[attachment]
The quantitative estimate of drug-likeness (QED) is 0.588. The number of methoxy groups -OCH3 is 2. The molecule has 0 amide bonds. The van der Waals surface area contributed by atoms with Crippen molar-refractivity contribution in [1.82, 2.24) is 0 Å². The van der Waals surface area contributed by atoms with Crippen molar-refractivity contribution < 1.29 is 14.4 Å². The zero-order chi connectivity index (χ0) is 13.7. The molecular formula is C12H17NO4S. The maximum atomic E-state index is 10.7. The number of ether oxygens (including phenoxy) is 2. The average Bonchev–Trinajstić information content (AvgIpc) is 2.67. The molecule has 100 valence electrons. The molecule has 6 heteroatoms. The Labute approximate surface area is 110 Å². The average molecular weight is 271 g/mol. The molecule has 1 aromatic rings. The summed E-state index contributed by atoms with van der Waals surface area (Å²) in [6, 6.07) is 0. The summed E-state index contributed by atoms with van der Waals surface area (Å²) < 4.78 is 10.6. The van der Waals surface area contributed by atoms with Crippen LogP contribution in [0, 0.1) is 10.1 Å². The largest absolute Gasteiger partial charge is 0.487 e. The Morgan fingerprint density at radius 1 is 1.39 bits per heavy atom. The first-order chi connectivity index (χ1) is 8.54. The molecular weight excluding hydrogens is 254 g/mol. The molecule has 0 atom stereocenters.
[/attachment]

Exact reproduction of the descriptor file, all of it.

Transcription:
The quantitative estimate of drug-likeness (QED) is 0.588. The number of methoxy groups -OCH3 is 2. The molecule has 0 amide bonds. The van der Waals surface area contributed by atoms with Crippen molar-refractivity contribution in [1.82, 2.24) is 0 Å². The van der Waals surface area contributed by atoms with Crippen molar-refractivity contribution < 1.29 is 14.4 Å². The zero-order chi connectivity index (χ0) is 13.7. The molecular formula is C12H17NO4S. The maximum atomic E-state index is 10.7. The number of ether oxygens (including phenoxy) is 2. The average Bonchev–Trinajstić information content (AvgIpc) is 2.67. The molecule has 100 valence electrons. The molecule has 6 heteroatoms. The Labute approximate surface area is 110 Å². The average molecular weight is 271 g/mol. The molecule has 1 aromatic rings. The summed E-state index contributed by atoms with van der Waals surface area (Å²) in [6, 6.07) is 0. The summed E-state index contributed by atoms with van der Waals surface area (Å²) < 4.78 is 10.6. The van der Waals surface area contributed by atoms with Crippen LogP contribution in [0, 0.1) is 10.1 Å². The largest absolute Gasteiger partial charge is 0.487 e. The Morgan fingerprint density at radius 1 is 1.39 bits per heavy atom. The first-order chi connectivity index (χ1) is 8.54. The molecular weight excluding hydrogens is 254 g/mol. The molecule has 0 atom stereocenters.